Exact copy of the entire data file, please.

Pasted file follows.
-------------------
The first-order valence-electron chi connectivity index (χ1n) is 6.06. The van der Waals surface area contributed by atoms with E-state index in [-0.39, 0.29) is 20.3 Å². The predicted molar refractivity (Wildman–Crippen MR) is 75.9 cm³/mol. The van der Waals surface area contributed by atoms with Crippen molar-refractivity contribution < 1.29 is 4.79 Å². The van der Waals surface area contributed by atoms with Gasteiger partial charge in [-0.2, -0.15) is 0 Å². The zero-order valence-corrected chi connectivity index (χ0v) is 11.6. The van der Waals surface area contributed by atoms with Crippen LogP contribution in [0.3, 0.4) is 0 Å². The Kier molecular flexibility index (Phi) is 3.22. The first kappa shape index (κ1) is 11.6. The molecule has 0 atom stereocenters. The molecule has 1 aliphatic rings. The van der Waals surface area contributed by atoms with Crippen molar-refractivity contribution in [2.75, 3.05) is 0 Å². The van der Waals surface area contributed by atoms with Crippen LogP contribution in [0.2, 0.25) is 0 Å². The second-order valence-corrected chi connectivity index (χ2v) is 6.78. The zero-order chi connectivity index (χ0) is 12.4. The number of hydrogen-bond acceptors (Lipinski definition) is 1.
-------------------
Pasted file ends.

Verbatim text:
The first-order valence-electron chi connectivity index (χ1n) is 6.06. The van der Waals surface area contributed by atoms with E-state index in [-0.39, 0.29) is 20.3 Å². The predicted molar refractivity (Wildman–Crippen MR) is 75.9 cm³/mol. The van der Waals surface area contributed by atoms with Crippen molar-refractivity contribution < 1.29 is 4.79 Å². The van der Waals surface area contributed by atoms with Gasteiger partial charge in [-0.2, -0.15) is 0 Å². The zero-order valence-corrected chi connectivity index (χ0v) is 11.6. The van der Waals surface area contributed by atoms with Crippen LogP contribution in [0.3, 0.4) is 0 Å². The Kier molecular flexibility index (Phi) is 3.22. The first kappa shape index (κ1) is 11.6. The molecule has 0 atom stereocenters. The molecule has 1 aliphatic rings. The van der Waals surface area contributed by atoms with Crippen molar-refractivity contribution in [2.75, 3.05) is 0 Å². The van der Waals surface area contributed by atoms with Crippen LogP contribution in [0.2, 0.25) is 0 Å². The second-order valence-corrected chi connectivity index (χ2v) is 6.78. The zero-order chi connectivity index (χ0) is 12.4. The number of hydrogen-bond acceptors (Lipinski definition) is 1.